Studies
          > > for
          > > > 30 years, is reticent when it comes to the question of what makes a
          > > great
          > > > anti-anti-utopian narrative. ''The talent or the greatness of
          science
          > > > fiction writers," he said, ''lies in what individual solutions
          they have
          > > > for a formal problem - the ban on graven images - that cannot be
          > > resolved.
          > > > There's no universal recipe." But when it comes to the power of
          science
          > > > fiction to spring us from what he claims is our current state of
          > > political
          > > > paralysis, Jameson is enthusiastic. ''It's only when people come to
          > > > realize that there is no alternative," he said, ''that they react
          > > against
          > > > it, at least in their imaginations, and try to think of
          alternatives."
          > > >
          > > > Can reading science fiction, I asked, help us decide between various
          > > > utopian alternatives - urban vs. pastoral, statist vs.
          anarchistic? No,
          > > > replied Jameson, insisting there are ''utopian elements" in each of
          > > these.
          > > > What science fiction does afford us, he said, ''is not a
          synthesis of
          > > > these elements but a process where the imagination begins to
          question
          > > > itself, to move back and forth among the possibilities."
          > > >
          > > > What contemporary science fiction author most inspires this ideal
          > > process?
          > > > In ''Archaeologies," Jameson suggests it might be a former doctoral
          > > > student of his, Kim Stanley Robinson, who wrote his dissertation on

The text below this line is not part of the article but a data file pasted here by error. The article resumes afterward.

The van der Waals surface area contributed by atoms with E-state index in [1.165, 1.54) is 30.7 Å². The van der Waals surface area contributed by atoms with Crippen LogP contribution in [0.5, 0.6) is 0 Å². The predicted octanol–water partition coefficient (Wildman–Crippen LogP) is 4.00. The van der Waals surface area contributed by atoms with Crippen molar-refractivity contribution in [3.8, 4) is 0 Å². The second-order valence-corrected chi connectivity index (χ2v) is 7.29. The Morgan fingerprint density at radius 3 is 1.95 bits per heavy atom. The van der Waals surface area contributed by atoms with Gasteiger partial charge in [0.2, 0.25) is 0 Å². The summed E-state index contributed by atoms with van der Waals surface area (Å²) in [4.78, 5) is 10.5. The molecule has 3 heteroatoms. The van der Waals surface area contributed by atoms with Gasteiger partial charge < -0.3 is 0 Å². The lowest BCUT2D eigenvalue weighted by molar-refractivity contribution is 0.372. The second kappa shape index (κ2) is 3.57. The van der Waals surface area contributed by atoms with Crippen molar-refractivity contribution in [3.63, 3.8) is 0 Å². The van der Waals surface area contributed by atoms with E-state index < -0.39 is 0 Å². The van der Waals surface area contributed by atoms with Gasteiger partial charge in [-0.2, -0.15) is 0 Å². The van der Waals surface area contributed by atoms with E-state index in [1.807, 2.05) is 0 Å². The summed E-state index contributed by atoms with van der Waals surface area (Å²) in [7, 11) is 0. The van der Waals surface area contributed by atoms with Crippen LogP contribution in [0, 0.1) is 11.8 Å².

> > Philip
          > > > K. Dick and whose popular trilogy, ''Red Mars" (1992), ''Green Mars"
          > > > (1993), and ''Blue Mars" (1995), explores the political,
          economic, and
          > > > ecological crises that ensue when 21st-century colonists from Earth
          > > begin
          > > > terraforming Mars. Instead of asking the reader to decide on any
          one of
          > > > the colonists' competing utopian ideologies, Jameson said, Robinson
          > > ''goes
          > > > back and forth between these various visions, [allowing us to
          see] it's
          > > > not a matter of choosing between them but of using them to
          destabilize
          > > our
          > > > own existence, our own social life at present."
          > > >
          > > > In the final analysis, Jameson writes in ''Archaeologies," the
          demanding
          > > > exercise of holding incompatible visions in mind is what ''gives
          utopia
          > > > its savor and its bitter freshness, when the thought of utopias
          is still
          > > > possible."
          > > >
          > > >
          > > > Joshua Glenn writes the Examined Life column for Ideas. E-mail
          > > > jglenn@g...
          > >
          > >
          > > ------------------------------
          > > YAHOO! GROUPS LINKS
          > >
          > >
          > > - Visit your group
          "sciencefictionclassics<http://groups.yahoo.com/group/sciencefictionclassics>"
          > > on the web.
          > >
          > > - To unsubscribe from this group, send an email to:
          > >
          sciencefictionclassics-unsubscribe@yahoogroups.com<sciencefictionclassics-unsubscribe@yahoogroups.com?subject=Unsubscribe>
          > >
          > > - Your use of Yahoo! Groups is subject to the Yahoo! Terms of
          > > Service <http://docs.yahoo.com/info/terms/>.
          > >
          > >
          > > ------------------------------
          > >
          >
          >
          >
          > --
          > The Transmundial rules all
          >
          >
          > [Non-text portions of this message have been removed]
          >
        Your message has been successfully submitted and would be delivered to recipients shortly.